Soups

Malagasy cuisine

Malagasy cuisine encompasses the many diverse culinary traditions of the Indian Ocean island of Madagascar. Foods eaten in Madagascar reflect the influence of Southeast Asian, African, Indian, Chinese and European migrants that have settled on the island since it was first populated by seafarers from Borneo between 100 CE and 500 CE. Rice, the cornerstone of the Malagasy diet, was cultivated alongside tubers and other Southeast Asian staples by these earliest settlers. Their diet was supplemented by foraging and hunting wild game, which contributed to the extinction of the island's bird and mammal megafauna. These food sources were later complemented by beef in the form of zebu introduced into Madagascar by East African migrants arriving around 1,000 CE. Trade with Arab and Indian merchants and European transatlantic traders further enriched the island's culinary traditions by introducing a wealth of new fruits, vegetables and seasonings. Throughout almost the entire island, the contemporary cuisine of Madagascar typically consists of a base of rice served with an accompaniment; in the official dialect of the Malagasy language, the rice is termed vary ([?var?]), and the accompaniment, laoka ([?lok]). The many varieties of laoka may be vegetarian or include animal proteins, and typically feature a sauce flavored with such ingredients as ginger, onion, garlic, tomato, vanilla, salt, curry powder, or, less commonly, other spices or herbs. In parts of the arid south and west, pastoral families may replace rice with maize, cassava, or curds made from fermented zebu milk. A wide variety of sweet and savory fritters as well as other street foods are available across the island, as are diverse tropical an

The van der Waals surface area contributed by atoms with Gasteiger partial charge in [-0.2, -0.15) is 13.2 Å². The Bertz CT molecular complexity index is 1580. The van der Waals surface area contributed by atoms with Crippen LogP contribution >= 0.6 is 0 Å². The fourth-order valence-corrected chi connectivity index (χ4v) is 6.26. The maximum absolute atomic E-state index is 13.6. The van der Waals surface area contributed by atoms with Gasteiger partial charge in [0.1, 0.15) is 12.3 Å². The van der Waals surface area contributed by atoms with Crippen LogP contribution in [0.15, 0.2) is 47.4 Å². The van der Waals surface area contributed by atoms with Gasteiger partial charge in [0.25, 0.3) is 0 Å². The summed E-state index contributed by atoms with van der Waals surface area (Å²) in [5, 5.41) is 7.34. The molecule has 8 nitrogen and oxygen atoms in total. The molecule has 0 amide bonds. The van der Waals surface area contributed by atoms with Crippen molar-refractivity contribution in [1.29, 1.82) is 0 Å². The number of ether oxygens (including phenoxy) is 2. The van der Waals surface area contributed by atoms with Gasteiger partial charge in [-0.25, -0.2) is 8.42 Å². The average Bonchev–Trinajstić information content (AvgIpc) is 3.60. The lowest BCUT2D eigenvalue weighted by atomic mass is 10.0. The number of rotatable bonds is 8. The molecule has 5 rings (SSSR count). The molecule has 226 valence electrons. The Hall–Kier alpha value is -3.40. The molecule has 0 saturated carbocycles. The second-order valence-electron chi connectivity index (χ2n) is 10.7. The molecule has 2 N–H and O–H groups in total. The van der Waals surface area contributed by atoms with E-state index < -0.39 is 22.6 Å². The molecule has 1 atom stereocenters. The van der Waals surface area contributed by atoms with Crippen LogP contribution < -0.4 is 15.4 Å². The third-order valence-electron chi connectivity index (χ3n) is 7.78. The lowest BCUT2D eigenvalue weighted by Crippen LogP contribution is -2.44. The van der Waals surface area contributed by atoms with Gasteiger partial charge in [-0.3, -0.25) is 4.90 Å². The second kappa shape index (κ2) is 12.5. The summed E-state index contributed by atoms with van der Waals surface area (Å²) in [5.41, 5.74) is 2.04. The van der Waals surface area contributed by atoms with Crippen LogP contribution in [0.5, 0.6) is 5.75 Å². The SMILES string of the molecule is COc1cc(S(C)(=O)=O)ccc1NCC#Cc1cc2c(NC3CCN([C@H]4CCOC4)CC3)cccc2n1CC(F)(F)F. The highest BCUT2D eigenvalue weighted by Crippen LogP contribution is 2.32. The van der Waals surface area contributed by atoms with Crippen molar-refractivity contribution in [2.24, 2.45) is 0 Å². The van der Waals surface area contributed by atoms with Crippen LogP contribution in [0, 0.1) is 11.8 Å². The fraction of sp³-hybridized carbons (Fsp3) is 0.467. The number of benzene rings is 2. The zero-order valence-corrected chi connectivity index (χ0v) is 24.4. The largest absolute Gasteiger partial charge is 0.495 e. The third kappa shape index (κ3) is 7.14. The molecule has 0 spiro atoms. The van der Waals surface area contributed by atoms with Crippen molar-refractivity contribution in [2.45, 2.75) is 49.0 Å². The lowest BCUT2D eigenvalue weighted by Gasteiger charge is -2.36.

temperate-climate fruits. Locally produced beverages include fruit juices, coffee, tisanes and teas, and alcoholic drinks such as rum, wine and beer. The range of dishes eaten in Madagascar in the 21st century offers insight into the island's unique history and the diversity of the peoples who inhabit it today. The complexity of Malagasy meals can range from the simple, traditional preparations introduced by the earliest settlers, to the refined festival dishes prepared for the island's 19th-century monarchs. Although the classic Malagasy meal of rice and its accompaniment remains predominant, over the past 100 years other food types and combinations have been popularized by French colonists and immigrants from China and India. Consequently, Malagasy cuisine is traditional while also assimilating newly emergent cultural influences. Austronesian seafarers are believed to have been the first humans to settle on the island, arriving between 100 and 500 CE. In their outrigger canoes they carried food staples from home including rice, plantains, taro, and water yam. Sugarcane, ginger, sweet potatoes, pigs and chickens were also probably brought to Madagascar by these first settlers, along with coconut and banana. The first concentrated population of human settlers emerged along the southeastern coast of the island, although the first landfall may have been made on the northern coast. Upon arrival, early settlers practiced tavy (swidden, "slash-and-burn" agriculture) to clear the virgin coastal rainforests for the cultivation of crops. They also gathered honey, fruits, bird and crocodile eggs, mushrooms, edible seeds and roots, and brewed alcoholic beverages from honey and sugar cane juice.